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This article was published in The American Surgeon Volume 80, Issue 11, November 2014, Pages 1087-1088.

The published version is available at PMID: 25347497. Copyright © Ingenta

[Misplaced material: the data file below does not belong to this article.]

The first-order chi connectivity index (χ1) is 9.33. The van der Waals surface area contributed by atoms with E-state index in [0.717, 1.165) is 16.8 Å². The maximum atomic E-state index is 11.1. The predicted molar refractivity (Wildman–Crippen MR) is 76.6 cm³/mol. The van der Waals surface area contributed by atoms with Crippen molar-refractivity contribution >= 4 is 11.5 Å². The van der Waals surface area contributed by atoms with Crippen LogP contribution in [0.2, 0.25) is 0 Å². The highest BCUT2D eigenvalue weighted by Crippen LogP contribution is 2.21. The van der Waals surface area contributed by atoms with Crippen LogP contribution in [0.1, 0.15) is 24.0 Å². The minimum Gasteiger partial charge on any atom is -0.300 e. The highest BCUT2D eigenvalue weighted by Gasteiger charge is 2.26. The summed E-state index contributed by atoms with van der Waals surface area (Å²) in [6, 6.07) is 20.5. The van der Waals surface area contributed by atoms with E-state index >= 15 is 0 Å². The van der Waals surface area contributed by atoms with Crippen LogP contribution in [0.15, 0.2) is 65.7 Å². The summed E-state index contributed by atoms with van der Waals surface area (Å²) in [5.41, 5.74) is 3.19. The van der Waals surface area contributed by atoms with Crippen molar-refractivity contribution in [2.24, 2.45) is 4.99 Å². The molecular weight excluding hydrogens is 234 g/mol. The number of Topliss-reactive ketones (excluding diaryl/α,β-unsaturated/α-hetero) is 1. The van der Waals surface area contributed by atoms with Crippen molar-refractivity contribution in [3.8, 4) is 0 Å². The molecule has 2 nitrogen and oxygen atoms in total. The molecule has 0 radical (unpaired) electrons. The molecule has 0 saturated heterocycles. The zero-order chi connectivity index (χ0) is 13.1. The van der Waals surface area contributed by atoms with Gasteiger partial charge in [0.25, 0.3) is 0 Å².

The early 20th century saw an explosion in surgical expertise. Specialties dedicated to delicate organs such as the heart and vulnerable populations, like children, were in their infancy. Dr. William E. Ladd, the father of pediatric surgery, founded the first dedicated department of pediatric surgery at Boston Children’s Hospital in 1910. At the time, attempts at cardiac surgery almost universally ended in death of the patient. The first successful surgical treatment of the cardiac valves would not occur for another 15 years, and the great vessels would remain out of reach for decades more. Dr. Robert E. Gross, the shy and humble heir to the greats of this epoch, would push these embryonic fields into the modern era and train a generation of surgeons to face countless new challenges (Fig. 1).